Fundraising Ethics Statement
The second of the five ethical precepts that most Buddhists take is to “abstain from taking the not-given”. To accord with this, in terms used by our founder Sangharakshita, FutureDharma will make every effort to fundraise from the ‘love mode’, stressing that any gift is entirely voluntary, rather than from the ‘power mode’ whereby one attempts to exert one’s will over another’s.
While a fundraiser cannot eliminate the discomfort that someone may experience in deciding whether to give or not, we want potential FutureDharma supporters to know they have a real choice and don’t feel pressured to give, for example from fear of disapproval or of being excluded from the majority.
Some people at certain times may not have the capacity to make such a decision. The UK’s Institute of Fundraising (IoF) has produced guidance called “Treating donors fairly – fundraising with people in vulnerable circumstances”. Here are some extracts (for examples of indicators which could mean that an individual is in a vulnerable circumstance see endnote):
“An individual who may need additional care and support, or may be considered to be in a vulnerable circumstance, can still have capacity to choose to donate to a charity…The important distinction is whether the individual has a complete lack of capacity to make a decision, or needs more information and support to be able to make a decision to donate…Additional support may include delaying acceptance of the gift to give the donor further time to consider their donation . If a fundraiser reasonably believes that an individual is unable to make a decision then they should not accept a donation from that person. If the donation has already been made, and at the time of donating the individual lacked capacity (and the charity receives evidence of this) the charity must return that donation.”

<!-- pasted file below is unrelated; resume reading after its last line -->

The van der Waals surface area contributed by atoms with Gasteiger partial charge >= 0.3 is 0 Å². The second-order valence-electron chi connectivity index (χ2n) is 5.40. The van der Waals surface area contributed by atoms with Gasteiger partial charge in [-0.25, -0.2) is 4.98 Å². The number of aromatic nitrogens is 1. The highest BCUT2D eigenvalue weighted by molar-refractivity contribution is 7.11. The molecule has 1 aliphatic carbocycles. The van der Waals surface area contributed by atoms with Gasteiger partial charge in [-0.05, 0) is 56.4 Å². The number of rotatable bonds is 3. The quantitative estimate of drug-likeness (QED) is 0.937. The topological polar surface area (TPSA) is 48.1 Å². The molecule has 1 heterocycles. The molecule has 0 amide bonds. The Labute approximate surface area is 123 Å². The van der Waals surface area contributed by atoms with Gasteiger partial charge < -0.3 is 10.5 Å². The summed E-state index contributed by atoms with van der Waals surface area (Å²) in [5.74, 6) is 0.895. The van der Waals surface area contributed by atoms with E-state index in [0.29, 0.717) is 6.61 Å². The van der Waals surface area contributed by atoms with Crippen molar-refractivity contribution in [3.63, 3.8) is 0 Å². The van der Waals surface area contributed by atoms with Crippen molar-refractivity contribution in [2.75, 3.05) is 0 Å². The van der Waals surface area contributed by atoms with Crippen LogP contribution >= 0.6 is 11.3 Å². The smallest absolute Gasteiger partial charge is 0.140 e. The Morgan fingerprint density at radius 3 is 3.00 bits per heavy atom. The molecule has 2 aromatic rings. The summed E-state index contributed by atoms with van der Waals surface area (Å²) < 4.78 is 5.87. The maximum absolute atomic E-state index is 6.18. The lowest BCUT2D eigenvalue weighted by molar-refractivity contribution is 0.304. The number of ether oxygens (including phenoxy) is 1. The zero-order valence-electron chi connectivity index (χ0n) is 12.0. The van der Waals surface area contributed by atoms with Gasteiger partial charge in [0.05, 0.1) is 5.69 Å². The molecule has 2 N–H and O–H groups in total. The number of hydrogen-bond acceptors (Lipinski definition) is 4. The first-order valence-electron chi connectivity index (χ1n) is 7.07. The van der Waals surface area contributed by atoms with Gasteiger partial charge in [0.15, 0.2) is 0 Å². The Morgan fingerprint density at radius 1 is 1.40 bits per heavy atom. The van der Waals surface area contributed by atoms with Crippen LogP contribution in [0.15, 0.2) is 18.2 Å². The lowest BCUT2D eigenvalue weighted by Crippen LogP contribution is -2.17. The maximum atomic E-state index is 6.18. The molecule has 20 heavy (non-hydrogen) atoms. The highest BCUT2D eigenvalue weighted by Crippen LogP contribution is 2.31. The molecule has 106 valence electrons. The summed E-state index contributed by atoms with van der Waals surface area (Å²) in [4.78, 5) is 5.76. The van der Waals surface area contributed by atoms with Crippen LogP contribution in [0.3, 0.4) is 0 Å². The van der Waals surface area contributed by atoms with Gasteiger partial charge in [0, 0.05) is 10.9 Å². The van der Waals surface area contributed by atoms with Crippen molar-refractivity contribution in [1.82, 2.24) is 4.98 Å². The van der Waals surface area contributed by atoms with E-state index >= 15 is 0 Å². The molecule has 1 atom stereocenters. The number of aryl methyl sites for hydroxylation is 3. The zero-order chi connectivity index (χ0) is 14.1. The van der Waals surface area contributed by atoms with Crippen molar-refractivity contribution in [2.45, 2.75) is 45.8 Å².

FutureDharma Fund follows this guidance from the Institute of Fundraising.
At Triratna events and classes, we generally ask for a pledge rather than a donation. So people do not make a payment there and then, but are followed up later, usually by email. At that point they can decide whether they wish to proceed with a gift or not, having had a day or two to think about it.
Note: IoF indicators of vulnerable circumstance
Indicators which could mean that an individual is in a vulnerable circumstance or needs additional support could include:
- Physical and mental medical conditions
- Learning difficulties
- Times of stress or anxiety (e.g., bereavement, redundancy)
- Financial vulnerability (where a gift from a donor may impact on their ability to sufficiently care for
- themselves or leave them in financial hardship)
- English not being the donor’s first language
- Influence of alcohol or drugs